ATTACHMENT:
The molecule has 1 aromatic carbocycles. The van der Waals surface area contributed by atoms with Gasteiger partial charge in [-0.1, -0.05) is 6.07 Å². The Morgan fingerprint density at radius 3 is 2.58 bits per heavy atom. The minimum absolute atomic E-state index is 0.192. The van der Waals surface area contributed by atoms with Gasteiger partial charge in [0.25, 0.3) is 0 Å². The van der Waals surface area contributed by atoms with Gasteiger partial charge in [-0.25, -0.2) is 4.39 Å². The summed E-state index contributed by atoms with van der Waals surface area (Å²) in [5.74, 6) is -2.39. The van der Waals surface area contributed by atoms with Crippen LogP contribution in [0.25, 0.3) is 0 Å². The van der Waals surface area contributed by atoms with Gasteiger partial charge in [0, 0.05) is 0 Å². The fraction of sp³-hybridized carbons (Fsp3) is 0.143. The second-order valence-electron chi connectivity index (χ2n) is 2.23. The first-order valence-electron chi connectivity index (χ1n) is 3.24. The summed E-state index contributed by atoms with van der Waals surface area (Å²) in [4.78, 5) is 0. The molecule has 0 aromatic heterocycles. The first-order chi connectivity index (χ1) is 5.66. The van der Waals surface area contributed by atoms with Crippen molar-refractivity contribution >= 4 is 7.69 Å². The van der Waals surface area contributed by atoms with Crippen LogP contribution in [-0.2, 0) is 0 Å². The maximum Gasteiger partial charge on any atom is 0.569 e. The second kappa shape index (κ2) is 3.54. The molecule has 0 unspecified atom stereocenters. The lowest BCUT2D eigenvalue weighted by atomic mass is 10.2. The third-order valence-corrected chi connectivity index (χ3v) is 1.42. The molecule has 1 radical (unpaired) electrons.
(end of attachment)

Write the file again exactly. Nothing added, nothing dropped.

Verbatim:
The molecule has 1 aromatic carbocycles. The van der Waals surface area contributed by atoms with Gasteiger partial charge in [-0.1, -0.05) is 6.07 Å². The Morgan fingerprint density at radius 3 is 2.58 bits per heavy atom. The minimum absolute atomic E-state index is 0.192. The van der Waals surface area contributed by atoms with Gasteiger partial charge in [0.25, 0.3) is 0 Å². The van der Waals surface area contributed by atoms with Gasteiger partial charge in [-0.25, -0.2) is 4.39 Å². The summed E-state index contributed by atoms with van der Waals surface area (Å²) in [5.74, 6) is -2.39. The van der Waals surface area contributed by atoms with Crippen LogP contribution in [0.25, 0.3) is 0 Å². The van der Waals surface area contributed by atoms with Gasteiger partial charge in [0, 0.05) is 0 Å². The fraction of sp³-hybridized carbons (Fsp3) is 0.143. The second-order valence-electron chi connectivity index (χ2n) is 2.23. The first-order valence-electron chi connectivity index (χ1n) is 3.24. The summed E-state index contributed by atoms with van der Waals surface area (Å²) in [4.78, 5) is 0. The molecule has 0 aromatic heterocycles. The first-order chi connectivity index (χ1) is 5.66. The van der Waals surface area contributed by atoms with Crippen molar-refractivity contribution >= 4 is 7.69 Å². The van der Waals surface area contributed by atoms with Crippen LogP contribution in [-0.2, 0) is 0 Å². The maximum Gasteiger partial charge on any atom is 0.569 e. The second kappa shape index (κ2) is 3.54. The molecule has 0 unspecified atom stereocenters. The lowest BCUT2D eigenvalue weighted by atomic mass is 10.2. The third-order valence-corrected chi connectivity index (χ3v) is 1.42. The molecule has 1 radical (unpaired) electrons.